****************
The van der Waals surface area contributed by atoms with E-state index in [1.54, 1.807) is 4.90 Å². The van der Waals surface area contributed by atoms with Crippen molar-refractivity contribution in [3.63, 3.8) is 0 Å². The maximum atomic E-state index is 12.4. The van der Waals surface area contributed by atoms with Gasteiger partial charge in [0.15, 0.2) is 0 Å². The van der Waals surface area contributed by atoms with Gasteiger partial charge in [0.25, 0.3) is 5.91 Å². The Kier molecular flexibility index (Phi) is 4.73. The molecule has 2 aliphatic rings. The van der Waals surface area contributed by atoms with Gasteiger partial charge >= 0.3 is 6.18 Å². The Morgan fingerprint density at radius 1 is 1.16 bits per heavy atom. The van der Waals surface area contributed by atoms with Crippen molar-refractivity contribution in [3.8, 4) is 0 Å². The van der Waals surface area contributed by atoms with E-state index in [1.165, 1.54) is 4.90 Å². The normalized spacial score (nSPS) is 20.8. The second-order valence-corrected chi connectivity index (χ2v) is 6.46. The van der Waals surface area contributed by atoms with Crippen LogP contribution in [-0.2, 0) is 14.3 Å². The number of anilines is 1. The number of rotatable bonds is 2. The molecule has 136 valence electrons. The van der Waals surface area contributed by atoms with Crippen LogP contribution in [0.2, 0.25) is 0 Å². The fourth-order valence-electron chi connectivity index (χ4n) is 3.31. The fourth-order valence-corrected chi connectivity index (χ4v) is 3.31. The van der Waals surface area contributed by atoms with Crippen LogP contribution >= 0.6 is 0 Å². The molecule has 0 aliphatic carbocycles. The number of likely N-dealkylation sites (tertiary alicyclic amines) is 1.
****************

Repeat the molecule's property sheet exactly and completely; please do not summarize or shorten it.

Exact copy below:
The van der Waals surface area contributed by atoms with E-state index in [1.54, 1.807) is 4.90 Å². The van der Waals surface area contributed by atoms with Crippen molar-refractivity contribution in [3.63, 3.8) is 0 Å². The maximum atomic E-state index is 12.4. The van der Waals surface area contributed by atoms with Gasteiger partial charge in [0.15, 0.2) is 0 Å². The van der Waals surface area contributed by atoms with Gasteiger partial charge in [0.25, 0.3) is 5.91 Å². The Kier molecular flexibility index (Phi) is 4.73. The molecule has 2 aliphatic rings. The van der Waals surface area contributed by atoms with Gasteiger partial charge >= 0.3 is 6.18 Å². The Morgan fingerprint density at radius 1 is 1.16 bits per heavy atom. The van der Waals surface area contributed by atoms with Crippen molar-refractivity contribution in [3.8, 4) is 0 Å². The van der Waals surface area contributed by atoms with E-state index in [1.165, 1.54) is 4.90 Å². The normalized spacial score (nSPS) is 20.8. The second-order valence-corrected chi connectivity index (χ2v) is 6.46. The van der Waals surface area contributed by atoms with Crippen LogP contribution in [-0.2, 0) is 14.3 Å². The number of anilines is 1. The number of rotatable bonds is 2. The molecule has 136 valence electrons. The van der Waals surface area contributed by atoms with Crippen LogP contribution in [0.2, 0.25) is 0 Å². The fourth-order valence-electron chi connectivity index (χ4n) is 3.31. The fourth-order valence-corrected chi connectivity index (χ4v) is 3.31. The van der Waals surface area contributed by atoms with Crippen LogP contribution >= 0.6 is 0 Å². The molecule has 0 aliphatic carbocycles. The number of likely N-dealkylation sites (tertiary alicyclic amines) is 1.